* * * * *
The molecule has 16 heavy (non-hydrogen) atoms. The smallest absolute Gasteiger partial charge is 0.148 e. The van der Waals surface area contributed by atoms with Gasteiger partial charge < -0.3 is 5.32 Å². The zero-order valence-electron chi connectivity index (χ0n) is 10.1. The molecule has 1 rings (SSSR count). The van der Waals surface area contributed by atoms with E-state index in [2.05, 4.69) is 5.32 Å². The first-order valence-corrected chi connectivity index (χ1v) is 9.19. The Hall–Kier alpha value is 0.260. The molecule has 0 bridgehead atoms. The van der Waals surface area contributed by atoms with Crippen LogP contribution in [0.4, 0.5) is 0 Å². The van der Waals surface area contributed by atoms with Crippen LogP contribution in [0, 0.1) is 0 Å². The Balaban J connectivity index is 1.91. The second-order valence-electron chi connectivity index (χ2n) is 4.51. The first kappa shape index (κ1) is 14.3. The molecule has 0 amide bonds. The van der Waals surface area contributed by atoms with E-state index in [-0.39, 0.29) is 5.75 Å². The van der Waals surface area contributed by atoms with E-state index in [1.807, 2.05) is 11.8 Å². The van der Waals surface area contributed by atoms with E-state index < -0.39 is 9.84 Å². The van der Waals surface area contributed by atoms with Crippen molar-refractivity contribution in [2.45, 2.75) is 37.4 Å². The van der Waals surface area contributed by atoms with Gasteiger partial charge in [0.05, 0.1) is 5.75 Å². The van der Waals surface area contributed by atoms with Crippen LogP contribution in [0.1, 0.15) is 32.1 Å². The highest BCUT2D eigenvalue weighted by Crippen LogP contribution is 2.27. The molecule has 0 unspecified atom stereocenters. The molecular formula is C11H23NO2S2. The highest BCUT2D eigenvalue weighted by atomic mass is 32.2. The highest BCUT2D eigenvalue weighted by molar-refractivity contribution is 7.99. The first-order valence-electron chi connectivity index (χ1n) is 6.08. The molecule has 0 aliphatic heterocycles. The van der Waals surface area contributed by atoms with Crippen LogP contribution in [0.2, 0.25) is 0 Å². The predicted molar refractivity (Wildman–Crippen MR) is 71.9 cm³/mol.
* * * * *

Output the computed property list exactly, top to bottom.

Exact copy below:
The molecule has 16 heavy (non-hydrogen) atoms. The smallest absolute Gasteiger partial charge is 0.148 e. The van der Waals surface area contributed by atoms with Gasteiger partial charge < -0.3 is 5.32 Å². The zero-order valence-electron chi connectivity index (χ0n) is 10.1. The molecule has 1 rings (SSSR count). The van der Waals surface area contributed by atoms with E-state index in [2.05, 4.69) is 5.32 Å². The first-order valence-corrected chi connectivity index (χ1v) is 9.19. The Hall–Kier alpha value is 0.260. The molecule has 0 bridgehead atoms. The van der Waals surface area contributed by atoms with Crippen LogP contribution in [0.4, 0.5) is 0 Å². The van der Waals surface area contributed by atoms with Crippen LogP contribution in [0, 0.1) is 0 Å². The Balaban J connectivity index is 1.91. The second-order valence-electron chi connectivity index (χ2n) is 4.51. The first kappa shape index (κ1) is 14.3. The molecule has 0 amide bonds. The van der Waals surface area contributed by atoms with E-state index in [-0.39, 0.29) is 5.75 Å². The van der Waals surface area contributed by atoms with E-state index in [1.807, 2.05) is 11.8 Å². The van der Waals surface area contributed by atoms with E-state index < -0.39 is 9.84 Å². The van der Waals surface area contributed by atoms with Crippen molar-refractivity contribution in [2.45, 2.75) is 37.4 Å². The van der Waals surface area contributed by atoms with Gasteiger partial charge in [0.05, 0.1) is 5.75 Å². The van der Waals surface area contributed by atoms with Crippen LogP contribution in [0.1, 0.15) is 32.1 Å². The highest BCUT2D eigenvalue weighted by Crippen LogP contribution is 2.27. The molecule has 0 unspecified atom stereocenters. The molecular formula is C11H23NO2S2. The highest BCUT2D eigenvalue weighted by atomic mass is 32.2. The highest BCUT2D eigenvalue weighted by molar-refractivity contribution is 7.99. The first-order valence-electron chi connectivity index (χ1n) is 6.08. The molecule has 0 aliphatic heterocycles. The van der Waals surface area contributed by atoms with Crippen LogP contribution in [0.2, 0.25) is 0 Å². The predicted molar refractivity (Wildman–Crippen MR) is 71.9 cm³/mol.